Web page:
The Chronicle of The Kings of Norway

by Snorri Sturlson | c.1179-1241 | 320,198 words

The "Heimskringla" of Snorri Sturlason is a collection of sagas concerning the various rulers of Norway, from about A.D. 850 to the year A.D. 1177....

Part 2 - Christianity Of Gunhild's Sons

Gunhild's sons embraced Christianity in England, as told before; but when they came to rule over Norway they made no progress in spreading Christianity — only they pulled down the temples of the idols, and cast away the sacrifices where they had it in their power, and raised great animosity by doing so.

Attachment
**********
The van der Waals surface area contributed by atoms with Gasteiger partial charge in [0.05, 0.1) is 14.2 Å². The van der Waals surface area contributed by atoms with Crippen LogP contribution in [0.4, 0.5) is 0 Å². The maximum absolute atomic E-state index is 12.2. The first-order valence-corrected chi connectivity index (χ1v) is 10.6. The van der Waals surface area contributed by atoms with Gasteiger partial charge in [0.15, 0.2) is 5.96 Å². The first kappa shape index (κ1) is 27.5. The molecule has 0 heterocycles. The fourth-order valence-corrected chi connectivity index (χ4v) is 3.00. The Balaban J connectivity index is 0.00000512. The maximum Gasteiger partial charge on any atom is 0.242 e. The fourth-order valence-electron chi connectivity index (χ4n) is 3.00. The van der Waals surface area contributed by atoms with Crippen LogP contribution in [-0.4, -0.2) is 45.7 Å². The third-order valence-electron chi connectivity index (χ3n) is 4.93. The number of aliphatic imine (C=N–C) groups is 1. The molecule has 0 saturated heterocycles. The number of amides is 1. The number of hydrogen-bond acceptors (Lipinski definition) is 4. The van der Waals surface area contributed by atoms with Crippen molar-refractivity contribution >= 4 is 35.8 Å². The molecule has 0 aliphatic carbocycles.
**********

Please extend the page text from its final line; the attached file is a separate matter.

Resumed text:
The good crops of the country were soon wasted in their days, because there were many kings, and each had his court about him. They had therefore great expenses, and were very greedy. Besides, they only observed those laws of King Hakon which suited themselves. They were, however, all of them remarkably handsome men — stout, strong, and expert in all exercises.

So says Glum Geirason, in the verses he composed about Harald, Gunhild's son: —

"The foeman's terror, Harald bold,
Had gained enough of yellow gold;
Had Heimdal's teeth [1] enough in store,
And understood twelve arts or more."

The brothers sometimes went out on expeditions together, and sometimes each on his own account. They were fierce, but brave and active; and great warriors, and very successful.

Footnotes and references:


Heimdal was one of the gods, whose horse was called Gold- top; and the horse's teeth were of gold.

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